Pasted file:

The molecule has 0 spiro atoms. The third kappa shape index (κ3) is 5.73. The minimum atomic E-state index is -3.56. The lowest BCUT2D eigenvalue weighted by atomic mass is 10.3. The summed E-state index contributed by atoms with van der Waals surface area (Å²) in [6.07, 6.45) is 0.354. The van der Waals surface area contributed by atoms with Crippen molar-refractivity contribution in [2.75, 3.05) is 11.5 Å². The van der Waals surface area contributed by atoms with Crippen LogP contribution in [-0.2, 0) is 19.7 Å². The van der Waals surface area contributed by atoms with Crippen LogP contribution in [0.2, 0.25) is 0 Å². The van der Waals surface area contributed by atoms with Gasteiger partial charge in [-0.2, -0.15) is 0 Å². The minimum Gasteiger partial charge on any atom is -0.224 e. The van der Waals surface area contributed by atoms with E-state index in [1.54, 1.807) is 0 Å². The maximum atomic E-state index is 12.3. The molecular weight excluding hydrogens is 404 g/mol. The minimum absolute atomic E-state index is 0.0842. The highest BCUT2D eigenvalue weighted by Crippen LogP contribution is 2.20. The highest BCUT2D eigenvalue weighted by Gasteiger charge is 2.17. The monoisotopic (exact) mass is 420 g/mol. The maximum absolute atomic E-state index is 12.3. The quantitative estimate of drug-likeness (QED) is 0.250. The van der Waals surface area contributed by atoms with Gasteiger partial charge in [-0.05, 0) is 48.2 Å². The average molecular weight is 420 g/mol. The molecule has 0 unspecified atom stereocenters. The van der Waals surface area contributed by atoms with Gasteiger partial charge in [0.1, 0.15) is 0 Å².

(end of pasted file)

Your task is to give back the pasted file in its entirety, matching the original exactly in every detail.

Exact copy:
The molecule has 0 spiro atoms. The third kappa shape index (κ3) is 5.73. The minimum atomic E-state index is -3.56. The lowest BCUT2D eigenvalue weighted by atomic mass is 10.3. The summed E-state index contributed by atoms with van der Waals surface area (Å²) in [6.07, 6.45) is 0.354. The van der Waals surface area contributed by atoms with Crippen molar-refractivity contribution in [2.75, 3.05) is 11.5 Å². The van der Waals surface area contributed by atoms with Crippen LogP contribution in [-0.2, 0) is 19.7 Å². The van der Waals surface area contributed by atoms with Crippen LogP contribution in [0.2, 0.25) is 0 Å². The van der Waals surface area contributed by atoms with Gasteiger partial charge in [-0.2, -0.15) is 0 Å². The minimum Gasteiger partial charge on any atom is -0.224 e. The van der Waals surface area contributed by atoms with E-state index in [1.54, 1.807) is 0 Å². The maximum atomic E-state index is 12.3. The molecular weight excluding hydrogens is 404 g/mol. The minimum absolute atomic E-state index is 0.0842. The highest BCUT2D eigenvalue weighted by Crippen LogP contribution is 2.20. The highest BCUT2D eigenvalue weighted by Gasteiger charge is 2.17. The monoisotopic (exact) mass is 420 g/mol. The maximum absolute atomic E-state index is 12.3. The quantitative estimate of drug-likeness (QED) is 0.250. The van der Waals surface area contributed by atoms with Gasteiger partial charge in [-0.05, 0) is 48.2 Å². The average molecular weight is 420 g/mol. The molecule has 0 unspecified atom stereocenters. The van der Waals surface area contributed by atoms with Gasteiger partial charge in [0.1, 0.15) is 0 Å².